16 September 2021: Pamela Anthony is shown to the observation area after receiving her vaccination at a pop-up vaccination site in Mitchells Plain.

Anthony did not pay attention to the conspiracy theories about vaccines, she says. “I don’t look at those things. I just do my thing. I just pray and say God you know best. People who don’t want to listen, [you are], at the end of the day, gambling with your life. People, come for your jab. We are sitting here by the park, come here and get your injection and then you go home again. I’m 63 years old but I’m happy. I don’t listen to negative stuff.”

It is, however, not entirely rosy in Tafelsig. There are still many sceptical residents. For example, Joseph Williams, 63, from the Mitchells Plain Community Policing Forum, said there were so many stories going around about the vaccine. The numbers of those vaccinated could be much higher but too many remain hesitant.

“Most of the people that we talked to this morning actually refused to take [the vaccine]. [It is] the stories that they hear. I have two injections and I am still standing here and nothing happened to me. I don’t know why the people believe all these stories and that’s why in Tafelsig the percentage is so low,” said Williams.

A record of activism

For Tafelsig’s relative vaccination-drive success, Fredericks credits, in part, the lessons she learnt from her long history in activism and community engagement. She also acknowledged the community’s coming together in the early days of the pandemic.

Fredericks, from Grabouw, a rural area in the Western Cape, said she was always meant to do community work. She also got some of her fight, she says, from her mother, at some point a shop steward.

Fredericks worked for a while on farms in Grabouw, fighting for the rights of farmworkers. She moved to Tafelsig 21 years ago. 

“When I first came here, I came for a weekend with friends. That very same day, my first experience was when somebody robbed me of my cell phone. I told myself I’m not coming back. Lo and behold the next weekend I was back. When I first came here, I got introduced to this notion that this is a very dangerous place. There was lots of gang activity, rape – basically anything that is dangerous to a community,” said Fredericks.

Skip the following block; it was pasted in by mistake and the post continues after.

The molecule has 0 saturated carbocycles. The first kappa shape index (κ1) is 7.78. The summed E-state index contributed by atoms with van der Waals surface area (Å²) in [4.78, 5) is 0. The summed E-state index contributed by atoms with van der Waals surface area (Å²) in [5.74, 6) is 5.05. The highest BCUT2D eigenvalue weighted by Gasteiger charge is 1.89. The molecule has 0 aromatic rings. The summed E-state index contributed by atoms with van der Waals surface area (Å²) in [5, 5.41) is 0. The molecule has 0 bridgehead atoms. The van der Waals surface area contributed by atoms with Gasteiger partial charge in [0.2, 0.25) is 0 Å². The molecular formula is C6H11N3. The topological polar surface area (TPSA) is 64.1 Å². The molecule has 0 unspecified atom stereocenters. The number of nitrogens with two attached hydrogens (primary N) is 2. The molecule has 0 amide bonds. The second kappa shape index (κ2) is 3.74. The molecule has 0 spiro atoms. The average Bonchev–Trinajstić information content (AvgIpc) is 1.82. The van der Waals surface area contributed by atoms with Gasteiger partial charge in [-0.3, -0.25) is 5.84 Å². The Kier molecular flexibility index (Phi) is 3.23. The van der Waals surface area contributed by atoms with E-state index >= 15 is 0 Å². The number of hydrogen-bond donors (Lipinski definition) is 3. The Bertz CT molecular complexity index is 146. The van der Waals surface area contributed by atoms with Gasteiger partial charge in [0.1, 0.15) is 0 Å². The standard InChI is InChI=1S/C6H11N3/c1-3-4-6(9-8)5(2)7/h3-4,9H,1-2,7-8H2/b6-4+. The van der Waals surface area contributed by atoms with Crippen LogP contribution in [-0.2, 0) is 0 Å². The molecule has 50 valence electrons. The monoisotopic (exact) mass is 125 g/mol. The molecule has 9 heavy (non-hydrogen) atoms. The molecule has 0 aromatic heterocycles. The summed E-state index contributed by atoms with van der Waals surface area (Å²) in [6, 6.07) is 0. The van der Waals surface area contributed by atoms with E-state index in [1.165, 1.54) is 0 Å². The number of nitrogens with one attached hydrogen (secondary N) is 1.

“As I came here more, and when I finally decided to live here, I realised that I can actually make a difference. I remember when I said to myself that I made a commitment to myself to put Tafelsig on the map for the right reasons. This place was always in the media, it was always bad… There’s still a hell of a lot of nonsense going on but, overall, if we compare the good stories against how it used to be, I am proud of the difference that we made,” she added.

16 September 2021: From left, Emergency Medical Services personnel Bradley van Ster and Martinel Stronkhorst get everything ready before taking the Covid-19 vaccines to residents at a pop-up vaccination site in Mitchells Plain.

In April 2020, Fredericks formed a community action network called Tafelsig CAN in response to Covid-19 and its subsequent lockdowns. It was part of a larger network of groups called Cape Town Together. 

“[Covid-19] has fucked us up in a lot of ways but it has also done good. It created solid friendships between people that were never supposed to meet in the first place… In two days, we raised so much food that it touched the ceiling. Organisations locked their doors. That’s when people like myself had to open new doors. We were able to bring different groups of people from different walks of life together so that we could support each other. Also [we were able] to work together to fight this thing called Covid and hunger. 

“What was so exciting was that at a time when many people crashed and burned, Tafelsig and communities such as ours learnt to find steel within us. Instead of relying on government or outside people we first looked inwards. This is the biggest lesson that we learnt. It doesn’t take money, resources or material things to make a community. It takes goodwill and the willingness of people to work.”

It was belief in people’s goodness that spurred Fredericks and her community leaders to set up Tafelsig CAN, the pop-up site and the vaccination drive. So far, she has been proven right. Her big hope is that the initiatives will banish doubt so that most residents will be vaccinated. 

16 September 2021: Lisa Simon receives her Covid-19 vaccine at a pop-up vaccination site in Mitchells Plain.